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Electric Bus Tours, Test Drives Win Converts at Alexandria School District

One bus driver for Alexandria Central School District in New York said they would retire before they would ever drive an electric bus, but they changed their mind after taking it for a test drive.

An electric school bus sitting in a garage
(TNS) — About two dozen people got an up-close look at the Alexandria Central School District's new electric school buses Monday as part of a Clean Energy Conference.

The conference was held by the Adirondack North Country Association, a nonprofit that uses "innovative strategies for food systems, clean energy, small businesses, and equity and inclusion," according to the ANCA website.

Delmar E. Lambert, the transportation supervisor for Alexandria Central, said he was asked to present the buses and explain how they work.

The district has two electric buses in rotation.

"At first, it's like new technology of any kind. You're going to hit a couple snags," he said. "To be honest with you, it wasn't much on the electrical side. We had some faulty parts for our air-brake system."

The district's garage has two mid-level chargers installed and it takes about six hours for the buses to go from 0 percent to 100 percent.

Lambert said both buses can go two full days, or four runs, without charging if need be.

One complaint he said he has heard is that people are worried the buses could burst into flames when being used.

"There are so many safety features on this bus that it's just about next to impossible to happen," Lembert said.

Fires have happened in electric vehicles, Lambert said, but 98 percent of those were from someone messing with the battery.

The total cost of the bus was $466,000. With grants, the school district was only on the hook for about $90,000, which is cheaper than purchasing a new gas-powered bus that could cost between $200,000 and $220,000.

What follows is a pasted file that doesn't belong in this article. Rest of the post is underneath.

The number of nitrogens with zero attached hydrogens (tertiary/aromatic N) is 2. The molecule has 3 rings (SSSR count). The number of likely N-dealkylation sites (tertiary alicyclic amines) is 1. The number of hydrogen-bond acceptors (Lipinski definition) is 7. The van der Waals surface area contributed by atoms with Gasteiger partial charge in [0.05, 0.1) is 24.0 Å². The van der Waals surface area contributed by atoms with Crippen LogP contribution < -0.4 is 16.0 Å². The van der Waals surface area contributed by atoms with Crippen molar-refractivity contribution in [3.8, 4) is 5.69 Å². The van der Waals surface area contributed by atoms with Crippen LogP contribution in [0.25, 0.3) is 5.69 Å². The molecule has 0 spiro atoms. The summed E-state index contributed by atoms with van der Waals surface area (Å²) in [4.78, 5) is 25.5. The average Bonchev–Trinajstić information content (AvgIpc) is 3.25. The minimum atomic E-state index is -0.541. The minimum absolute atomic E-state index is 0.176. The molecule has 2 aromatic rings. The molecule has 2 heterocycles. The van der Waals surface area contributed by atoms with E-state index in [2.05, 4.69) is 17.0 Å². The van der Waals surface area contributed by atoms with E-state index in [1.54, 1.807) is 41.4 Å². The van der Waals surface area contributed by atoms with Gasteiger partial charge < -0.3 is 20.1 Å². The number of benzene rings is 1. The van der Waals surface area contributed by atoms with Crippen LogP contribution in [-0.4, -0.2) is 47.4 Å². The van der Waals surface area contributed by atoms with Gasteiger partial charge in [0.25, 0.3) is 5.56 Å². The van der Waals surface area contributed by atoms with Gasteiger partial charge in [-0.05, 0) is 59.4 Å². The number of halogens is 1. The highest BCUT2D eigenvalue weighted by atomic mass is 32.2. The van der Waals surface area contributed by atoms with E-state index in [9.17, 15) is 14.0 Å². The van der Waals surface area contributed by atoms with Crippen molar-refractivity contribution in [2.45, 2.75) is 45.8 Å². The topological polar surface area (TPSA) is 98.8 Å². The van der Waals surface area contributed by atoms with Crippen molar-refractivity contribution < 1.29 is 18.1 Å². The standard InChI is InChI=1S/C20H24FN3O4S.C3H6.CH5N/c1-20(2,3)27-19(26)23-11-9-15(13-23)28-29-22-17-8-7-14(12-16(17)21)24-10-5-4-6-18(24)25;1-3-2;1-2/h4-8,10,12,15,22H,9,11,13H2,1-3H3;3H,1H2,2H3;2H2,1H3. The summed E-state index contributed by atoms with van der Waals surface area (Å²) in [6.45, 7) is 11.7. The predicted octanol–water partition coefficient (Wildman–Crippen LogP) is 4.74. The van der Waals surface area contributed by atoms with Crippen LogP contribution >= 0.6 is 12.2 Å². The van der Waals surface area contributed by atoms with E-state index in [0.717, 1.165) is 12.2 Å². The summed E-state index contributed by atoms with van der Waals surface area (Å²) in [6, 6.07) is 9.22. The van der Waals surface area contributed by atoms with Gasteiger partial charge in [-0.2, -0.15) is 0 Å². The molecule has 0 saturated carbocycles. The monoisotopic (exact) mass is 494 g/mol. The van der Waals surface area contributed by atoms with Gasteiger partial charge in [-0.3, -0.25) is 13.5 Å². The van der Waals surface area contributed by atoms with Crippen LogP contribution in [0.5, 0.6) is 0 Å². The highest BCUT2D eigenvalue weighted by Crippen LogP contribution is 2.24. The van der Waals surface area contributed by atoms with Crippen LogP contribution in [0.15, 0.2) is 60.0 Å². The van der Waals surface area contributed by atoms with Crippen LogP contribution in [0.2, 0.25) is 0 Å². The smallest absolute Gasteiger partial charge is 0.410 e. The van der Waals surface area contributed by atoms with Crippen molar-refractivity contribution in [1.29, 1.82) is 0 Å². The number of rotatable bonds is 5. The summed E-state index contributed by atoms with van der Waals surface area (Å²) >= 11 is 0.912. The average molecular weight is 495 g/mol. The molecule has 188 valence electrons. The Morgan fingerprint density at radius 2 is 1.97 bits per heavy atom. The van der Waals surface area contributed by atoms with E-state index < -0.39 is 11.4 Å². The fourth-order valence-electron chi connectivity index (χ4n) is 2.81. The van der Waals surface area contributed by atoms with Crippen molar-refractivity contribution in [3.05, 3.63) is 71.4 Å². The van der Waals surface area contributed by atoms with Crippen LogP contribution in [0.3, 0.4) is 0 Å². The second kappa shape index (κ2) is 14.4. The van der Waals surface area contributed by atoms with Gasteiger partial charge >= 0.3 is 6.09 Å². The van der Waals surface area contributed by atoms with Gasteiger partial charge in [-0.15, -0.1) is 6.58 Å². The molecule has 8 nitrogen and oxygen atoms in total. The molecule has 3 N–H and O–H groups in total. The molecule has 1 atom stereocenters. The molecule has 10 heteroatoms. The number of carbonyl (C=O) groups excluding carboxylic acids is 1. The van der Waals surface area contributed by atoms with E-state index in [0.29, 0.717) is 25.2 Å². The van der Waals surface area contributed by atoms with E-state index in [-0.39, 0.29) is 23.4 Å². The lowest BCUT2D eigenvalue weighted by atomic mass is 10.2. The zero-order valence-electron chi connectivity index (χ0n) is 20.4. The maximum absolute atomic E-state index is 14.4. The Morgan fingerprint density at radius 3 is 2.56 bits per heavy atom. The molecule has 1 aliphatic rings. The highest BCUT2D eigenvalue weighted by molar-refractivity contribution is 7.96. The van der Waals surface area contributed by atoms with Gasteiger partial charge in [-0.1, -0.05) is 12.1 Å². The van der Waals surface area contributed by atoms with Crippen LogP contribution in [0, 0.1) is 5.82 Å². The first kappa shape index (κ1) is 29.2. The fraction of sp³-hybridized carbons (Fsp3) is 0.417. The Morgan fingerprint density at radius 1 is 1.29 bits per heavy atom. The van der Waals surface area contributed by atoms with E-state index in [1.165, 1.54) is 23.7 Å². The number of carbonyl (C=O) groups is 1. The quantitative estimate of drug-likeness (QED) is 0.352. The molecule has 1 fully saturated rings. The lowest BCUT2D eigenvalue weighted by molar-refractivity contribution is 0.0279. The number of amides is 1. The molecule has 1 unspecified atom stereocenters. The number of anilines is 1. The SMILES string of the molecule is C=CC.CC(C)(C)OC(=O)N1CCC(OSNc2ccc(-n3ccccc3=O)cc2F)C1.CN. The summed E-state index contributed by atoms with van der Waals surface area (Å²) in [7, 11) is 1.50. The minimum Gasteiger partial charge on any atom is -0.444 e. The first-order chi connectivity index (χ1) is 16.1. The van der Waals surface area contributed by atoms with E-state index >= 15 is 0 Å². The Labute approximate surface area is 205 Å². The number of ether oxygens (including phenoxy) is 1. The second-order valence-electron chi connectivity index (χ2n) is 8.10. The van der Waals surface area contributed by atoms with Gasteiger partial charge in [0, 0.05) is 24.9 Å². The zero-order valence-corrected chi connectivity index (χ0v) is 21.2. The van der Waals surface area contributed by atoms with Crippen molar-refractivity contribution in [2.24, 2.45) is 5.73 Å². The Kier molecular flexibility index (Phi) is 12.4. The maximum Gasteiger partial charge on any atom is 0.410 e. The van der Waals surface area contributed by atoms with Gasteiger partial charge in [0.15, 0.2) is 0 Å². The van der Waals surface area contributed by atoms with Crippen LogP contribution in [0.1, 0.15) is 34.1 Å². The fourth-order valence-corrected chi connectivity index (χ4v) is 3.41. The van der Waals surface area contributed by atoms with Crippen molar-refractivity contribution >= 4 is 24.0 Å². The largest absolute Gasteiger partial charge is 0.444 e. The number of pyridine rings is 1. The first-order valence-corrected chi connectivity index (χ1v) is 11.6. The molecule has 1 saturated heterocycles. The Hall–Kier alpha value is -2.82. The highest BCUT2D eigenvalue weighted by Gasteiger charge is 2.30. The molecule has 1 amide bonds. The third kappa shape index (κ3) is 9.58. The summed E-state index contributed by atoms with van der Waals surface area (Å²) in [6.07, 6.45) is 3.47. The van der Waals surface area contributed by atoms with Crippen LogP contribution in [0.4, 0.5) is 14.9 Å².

All of the bus drivers in the district drove the bus before it went on the road. One driver said before driving that they did not want to drive and would retire before they would ever drive an electric bus. After taking it for a test drive, Lambert said they changed their mind.

Bluebird, the bus manufacturer, provided everyone with training, including first responders.

Lambert said the bus is also able to be heated in extreme cold temperatures, and is also equipped with an air conditioner.

"I was very skeptical, I'll be honest with you, when this first started. I'm not a 100 percent go-electric — I think it's a good idea, but at first I didn't think the technology was there. But as we're getting into it, you see the technology moving and moving," he said.

In the cold, the battery does lose a little power, but Lambert isn't too concerned about that.

If the school district budget passes today's vote, Alexandria Central will be looking to purchase two more electric buses.

Gov. Kathleen C. Hochul has mandated that all new buses sold in the state be zero-emission by 2027, and all buses on the road be zero-emission by 2035.

There are also two other chargers that the district can use that aren't at its garage.

Maintenance costs are down, with savings from oil and grants available for infrastructure.

Lambert said National Grid paid for costs to upgrade nearby poles and other electrical equipment up to the building for free.

Tara Donadio, who is the assistant director of sustainability for the Capitol District Regional Planning Commission in Albany, said she was impressed with the presentation as this was her first time seeing an electric school bus.

"The driver seems very impressed with the technology and I'm excited to take a ride on it," she said.

She said she will pass along her impressions of the bus to school districts in her area.

©2024 Watertown Daily Times (Watertown, N.Y.) Distributed by Tribune Content Agency, LLC.